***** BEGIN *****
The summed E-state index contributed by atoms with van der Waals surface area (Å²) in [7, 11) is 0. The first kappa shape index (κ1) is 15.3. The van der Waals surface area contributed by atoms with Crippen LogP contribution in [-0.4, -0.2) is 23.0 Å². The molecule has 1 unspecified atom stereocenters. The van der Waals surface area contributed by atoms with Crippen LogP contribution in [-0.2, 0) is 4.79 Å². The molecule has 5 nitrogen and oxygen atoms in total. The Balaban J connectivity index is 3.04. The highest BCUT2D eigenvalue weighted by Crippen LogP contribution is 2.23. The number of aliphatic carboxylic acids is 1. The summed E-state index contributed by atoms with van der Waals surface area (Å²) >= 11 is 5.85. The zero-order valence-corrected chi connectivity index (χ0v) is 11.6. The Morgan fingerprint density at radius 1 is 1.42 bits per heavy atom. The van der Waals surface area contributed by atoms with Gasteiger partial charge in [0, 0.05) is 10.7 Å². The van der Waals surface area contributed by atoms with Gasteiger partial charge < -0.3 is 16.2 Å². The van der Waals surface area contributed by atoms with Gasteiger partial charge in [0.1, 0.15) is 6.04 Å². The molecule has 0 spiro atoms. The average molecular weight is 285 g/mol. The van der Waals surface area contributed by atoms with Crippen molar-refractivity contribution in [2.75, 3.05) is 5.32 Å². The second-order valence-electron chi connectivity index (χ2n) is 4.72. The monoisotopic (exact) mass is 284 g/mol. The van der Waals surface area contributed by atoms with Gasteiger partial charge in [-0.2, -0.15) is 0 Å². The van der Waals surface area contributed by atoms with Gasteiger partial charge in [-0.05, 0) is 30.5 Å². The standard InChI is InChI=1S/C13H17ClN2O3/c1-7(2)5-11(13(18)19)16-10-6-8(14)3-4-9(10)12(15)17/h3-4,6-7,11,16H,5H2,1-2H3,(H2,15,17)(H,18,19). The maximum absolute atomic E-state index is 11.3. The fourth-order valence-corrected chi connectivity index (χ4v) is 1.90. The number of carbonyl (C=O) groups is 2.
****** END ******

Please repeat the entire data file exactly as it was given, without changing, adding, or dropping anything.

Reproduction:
The summed E-state index contributed by atoms with van der Waals surface area (Å²) in [7, 11) is 0. The first kappa shape index (κ1) is 15.3. The van der Waals surface area contributed by atoms with Crippen LogP contribution in [-0.4, -0.2) is 23.0 Å². The molecule has 1 unspecified atom stereocenters. The van der Waals surface area contributed by atoms with Crippen LogP contribution in [-0.2, 0) is 4.79 Å². The molecule has 5 nitrogen and oxygen atoms in total. The Balaban J connectivity index is 3.04. The highest BCUT2D eigenvalue weighted by Crippen LogP contribution is 2.23. The number of aliphatic carboxylic acids is 1. The summed E-state index contributed by atoms with van der Waals surface area (Å²) >= 11 is 5.85. The zero-order valence-corrected chi connectivity index (χ0v) is 11.6. The Morgan fingerprint density at radius 1 is 1.42 bits per heavy atom. The van der Waals surface area contributed by atoms with Gasteiger partial charge in [0, 0.05) is 10.7 Å². The van der Waals surface area contributed by atoms with Gasteiger partial charge < -0.3 is 16.2 Å². The van der Waals surface area contributed by atoms with Gasteiger partial charge in [0.1, 0.15) is 6.04 Å². The molecule has 0 spiro atoms. The average molecular weight is 285 g/mol. The van der Waals surface area contributed by atoms with Crippen molar-refractivity contribution in [2.75, 3.05) is 5.32 Å². The second-order valence-electron chi connectivity index (χ2n) is 4.72. The monoisotopic (exact) mass is 284 g/mol. The van der Waals surface area contributed by atoms with Gasteiger partial charge in [-0.2, -0.15) is 0 Å². The van der Waals surface area contributed by atoms with Gasteiger partial charge in [-0.05, 0) is 30.5 Å². The standard InChI is InChI=1S/C13H17ClN2O3/c1-7(2)5-11(13(18)19)16-10-6-8(14)3-4-9(10)12(15)17/h3-4,6-7,11,16H,5H2,1-2H3,(H2,15,17)(H,18,19). The maximum absolute atomic E-state index is 11.3. The fourth-order valence-corrected chi connectivity index (χ4v) is 1.90. The number of carbonyl (C=O) groups is 2.